In this last post we are to look to the next year, when KCBW rolls around again. What will we have accomplished, how will we have been changed by our craft. This is very long and picture heavy. Sorry.
In looking forward, I see no real areas of growth in my knitting. I would categorize my skill level as expert in execution, intermediate in understanding pattern design and fit, and intermediate in alteration of a pattern; be it changing gauge, technique, or detail. I have taken close to 200 hours of instruction through various venues: Stitches events, TKGA, and knit shop and fiber festival classes. I have likely taught over 100 hours of classes in yarn shops and at fiber festivals. I have altered designs, made my own designs (not into publishing), and know I could create whatever I might envision.
At this point I have no knitting skill I feel compelled to learn. I love Stitches events (8 in 12 years), but haven’t seen classes I was interested in taking the last few years. I have taken all the advanced classes, that are offered at South or Midwest, that interest me.
Now, that’s not to say I don’t have another area I wouldn’t like to conquer. It involves fiber, but no needles. I want to learn to weave. I know “how” to, just not on a real loom and with the proper tools. I want to take a class or borrowing a friends Rigid Heddle Loom. I would prefer the class so I don’t start with any bad habits. So I guess my goal, by the time KCBW rolls around, is to be a competent weaver.
But you can be sure I will still be knitting. I have always wanted to be a knitter. I learned to crochet young, but it wasn’t what I wanted. I am just sad it took me until I turned 40 to learn to knit! That was partly the fault of a knitting teacher. I tried to learn when in my 20’s. The teacher’s intent was to sell her cast-off needles and the most expensive yarn in her shop. She gave me size 9 straight needles that were at least 20″ long and Angora yarn. Failure! I was supposed to be knitting a scarf, seriously, 20″ needles for a scarf that would be no more than 7″ wide. Fine, hairy Angora on size 9 needles creates nothing but holes. I couldn’t even figure out if they were there on purpose, or accident! Being from Spain, she taught me Continental. I am right hand dominant and became so frustrated that I gave up.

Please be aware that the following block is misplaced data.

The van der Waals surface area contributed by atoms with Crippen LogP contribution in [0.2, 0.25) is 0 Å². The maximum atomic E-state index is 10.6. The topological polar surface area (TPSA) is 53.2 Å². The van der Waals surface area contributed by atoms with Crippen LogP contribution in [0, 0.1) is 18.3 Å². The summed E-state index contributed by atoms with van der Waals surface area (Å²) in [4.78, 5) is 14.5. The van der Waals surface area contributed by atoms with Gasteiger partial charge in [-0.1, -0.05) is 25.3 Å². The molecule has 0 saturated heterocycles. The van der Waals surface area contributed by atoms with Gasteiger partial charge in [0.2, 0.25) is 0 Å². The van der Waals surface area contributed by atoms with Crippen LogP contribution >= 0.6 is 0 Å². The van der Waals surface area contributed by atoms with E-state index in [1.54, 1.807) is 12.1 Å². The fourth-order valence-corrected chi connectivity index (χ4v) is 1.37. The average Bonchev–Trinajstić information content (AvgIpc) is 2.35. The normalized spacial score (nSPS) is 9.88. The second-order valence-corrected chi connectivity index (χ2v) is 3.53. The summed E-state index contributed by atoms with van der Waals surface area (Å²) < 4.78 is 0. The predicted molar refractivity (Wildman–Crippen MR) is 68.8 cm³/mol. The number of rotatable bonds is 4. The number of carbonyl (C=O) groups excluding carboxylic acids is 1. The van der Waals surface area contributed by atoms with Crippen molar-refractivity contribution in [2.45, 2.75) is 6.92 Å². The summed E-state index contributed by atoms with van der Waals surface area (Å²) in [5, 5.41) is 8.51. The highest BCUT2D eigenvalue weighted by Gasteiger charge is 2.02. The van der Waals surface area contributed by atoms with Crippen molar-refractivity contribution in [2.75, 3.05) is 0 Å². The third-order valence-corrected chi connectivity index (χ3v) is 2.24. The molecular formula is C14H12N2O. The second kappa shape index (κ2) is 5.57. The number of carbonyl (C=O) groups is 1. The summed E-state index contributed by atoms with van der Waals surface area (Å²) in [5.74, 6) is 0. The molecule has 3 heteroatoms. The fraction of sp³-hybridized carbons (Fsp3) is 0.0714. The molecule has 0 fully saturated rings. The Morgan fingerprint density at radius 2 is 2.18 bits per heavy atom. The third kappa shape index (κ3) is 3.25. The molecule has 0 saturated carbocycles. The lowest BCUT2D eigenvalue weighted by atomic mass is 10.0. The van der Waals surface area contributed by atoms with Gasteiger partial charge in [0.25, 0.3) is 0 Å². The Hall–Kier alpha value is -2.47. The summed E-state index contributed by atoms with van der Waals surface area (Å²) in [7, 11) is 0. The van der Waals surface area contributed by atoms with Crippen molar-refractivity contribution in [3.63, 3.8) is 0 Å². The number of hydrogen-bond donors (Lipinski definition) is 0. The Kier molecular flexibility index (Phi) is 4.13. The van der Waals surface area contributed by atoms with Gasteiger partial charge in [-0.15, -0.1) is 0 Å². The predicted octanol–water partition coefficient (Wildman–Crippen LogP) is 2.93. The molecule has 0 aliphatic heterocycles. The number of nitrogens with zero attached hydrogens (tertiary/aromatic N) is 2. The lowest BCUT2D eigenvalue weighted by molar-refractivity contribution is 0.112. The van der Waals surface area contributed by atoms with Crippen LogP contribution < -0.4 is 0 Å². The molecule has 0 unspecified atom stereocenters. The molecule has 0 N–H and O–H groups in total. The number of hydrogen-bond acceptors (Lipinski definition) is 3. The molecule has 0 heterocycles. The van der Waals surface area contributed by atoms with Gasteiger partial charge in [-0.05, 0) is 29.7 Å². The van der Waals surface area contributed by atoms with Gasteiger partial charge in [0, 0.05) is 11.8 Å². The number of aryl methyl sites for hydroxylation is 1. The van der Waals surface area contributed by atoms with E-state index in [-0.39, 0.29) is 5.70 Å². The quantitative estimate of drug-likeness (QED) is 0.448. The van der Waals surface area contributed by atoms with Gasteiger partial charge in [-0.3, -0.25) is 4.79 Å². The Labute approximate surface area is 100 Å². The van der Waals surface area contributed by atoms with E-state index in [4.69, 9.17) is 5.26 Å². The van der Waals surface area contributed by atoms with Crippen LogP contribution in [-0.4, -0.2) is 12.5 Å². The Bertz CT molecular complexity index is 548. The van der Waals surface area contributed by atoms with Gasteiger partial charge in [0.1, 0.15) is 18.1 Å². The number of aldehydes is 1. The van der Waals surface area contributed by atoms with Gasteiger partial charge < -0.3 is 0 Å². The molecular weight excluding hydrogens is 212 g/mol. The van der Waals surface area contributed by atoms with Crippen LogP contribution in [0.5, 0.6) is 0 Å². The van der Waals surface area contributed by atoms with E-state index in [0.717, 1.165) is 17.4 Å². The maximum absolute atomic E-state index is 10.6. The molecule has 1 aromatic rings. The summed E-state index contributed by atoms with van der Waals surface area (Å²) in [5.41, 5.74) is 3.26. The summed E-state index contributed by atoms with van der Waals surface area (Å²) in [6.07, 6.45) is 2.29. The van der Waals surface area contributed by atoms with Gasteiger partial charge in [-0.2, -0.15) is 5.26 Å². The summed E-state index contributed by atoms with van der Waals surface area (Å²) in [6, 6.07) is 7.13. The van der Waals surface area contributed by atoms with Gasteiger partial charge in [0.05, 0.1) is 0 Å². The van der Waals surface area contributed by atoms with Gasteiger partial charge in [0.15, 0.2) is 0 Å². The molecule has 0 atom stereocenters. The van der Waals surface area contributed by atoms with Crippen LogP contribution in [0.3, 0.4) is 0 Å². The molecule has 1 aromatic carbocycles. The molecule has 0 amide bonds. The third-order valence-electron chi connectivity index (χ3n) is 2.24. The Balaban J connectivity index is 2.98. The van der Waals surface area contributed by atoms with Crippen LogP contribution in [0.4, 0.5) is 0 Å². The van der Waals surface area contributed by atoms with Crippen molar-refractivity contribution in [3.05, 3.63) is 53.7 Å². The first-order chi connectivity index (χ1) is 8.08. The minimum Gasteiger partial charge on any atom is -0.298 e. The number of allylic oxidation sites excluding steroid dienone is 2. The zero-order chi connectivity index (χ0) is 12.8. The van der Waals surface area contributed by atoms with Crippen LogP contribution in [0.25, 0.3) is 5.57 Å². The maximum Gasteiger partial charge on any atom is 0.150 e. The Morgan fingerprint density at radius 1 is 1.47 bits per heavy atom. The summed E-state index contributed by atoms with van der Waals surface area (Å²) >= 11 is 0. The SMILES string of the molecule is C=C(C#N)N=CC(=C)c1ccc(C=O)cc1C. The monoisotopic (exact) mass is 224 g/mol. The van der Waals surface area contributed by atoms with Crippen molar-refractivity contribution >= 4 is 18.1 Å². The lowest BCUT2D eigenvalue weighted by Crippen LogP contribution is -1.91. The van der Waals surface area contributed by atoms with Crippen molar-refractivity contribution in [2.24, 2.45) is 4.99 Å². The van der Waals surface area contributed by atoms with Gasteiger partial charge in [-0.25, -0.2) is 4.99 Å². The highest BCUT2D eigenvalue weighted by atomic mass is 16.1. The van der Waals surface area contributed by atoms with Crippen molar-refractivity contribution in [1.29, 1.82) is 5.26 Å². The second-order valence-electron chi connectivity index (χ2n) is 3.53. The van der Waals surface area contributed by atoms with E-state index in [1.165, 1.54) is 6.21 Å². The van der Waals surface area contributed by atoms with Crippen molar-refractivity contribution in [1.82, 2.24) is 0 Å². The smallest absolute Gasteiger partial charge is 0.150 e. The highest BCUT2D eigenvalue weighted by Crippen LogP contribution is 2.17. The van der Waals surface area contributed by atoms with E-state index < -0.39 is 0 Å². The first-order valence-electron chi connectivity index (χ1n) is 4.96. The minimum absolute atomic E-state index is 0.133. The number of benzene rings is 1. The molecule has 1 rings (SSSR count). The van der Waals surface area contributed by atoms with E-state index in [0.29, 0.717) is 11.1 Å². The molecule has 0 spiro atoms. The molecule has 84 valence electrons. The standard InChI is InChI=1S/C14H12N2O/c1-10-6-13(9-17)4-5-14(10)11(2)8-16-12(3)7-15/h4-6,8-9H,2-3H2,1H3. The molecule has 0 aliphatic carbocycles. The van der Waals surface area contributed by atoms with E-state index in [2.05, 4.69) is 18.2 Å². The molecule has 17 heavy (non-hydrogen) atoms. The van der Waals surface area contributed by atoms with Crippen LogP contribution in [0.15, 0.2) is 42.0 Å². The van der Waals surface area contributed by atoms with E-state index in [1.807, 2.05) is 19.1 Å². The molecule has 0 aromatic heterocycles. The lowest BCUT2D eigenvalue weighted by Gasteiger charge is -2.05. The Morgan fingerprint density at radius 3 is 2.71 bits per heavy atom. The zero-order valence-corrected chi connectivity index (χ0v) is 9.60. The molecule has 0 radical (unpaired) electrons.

Fast forward 20 years to my dear friend Lea who wore a hand knit sweater to our craft group one day. Once I learned she knit I begged her to teach me. She kept saying yes until I picked a date and over to my house she came, armed with size 8 needles and worsted weight, cotton blend yarn, and an English technique. Eureka! I was knitting in less than 30 minutes. I lament that by the time I learned to knit my girls were already 3 and 6. Too late for baby items. I did knit them a few sweaters and accessories, but all those baby things I never got to knit! Wait, I have been knitting them, just for other’s kids.
So, rest assured, I will still be knitting. By this time next year I may not have grown in knowledge, but I will have increased the number of patterns I have knit for the first time, and likely increased the number of times I have knit the same pattern. And just maybe I will have added another skill to my repertoire. See ya next year! But, do stick around and hang out in between. You never know what I will be knitting next.
At this point, if you haven’t turned away already, let me say, I hope you don’t think this post boastful. I was not trying to brag on my skill, just be realistic. I am not perfect, I still make dozens of stupid mistakes. I know there are those who say “you can never stop learning”, and I agree. But there does come a saturation point in certain areas. I am sure I will find new ways of doing certain techniques as others evolve them. But, if I never learn another technique from this day forward, I will still be a well rounded knitter. That’s why it’s now time for me to learn a new-to-me craft. And it needs to be one that will help me use up this stash!! LOL.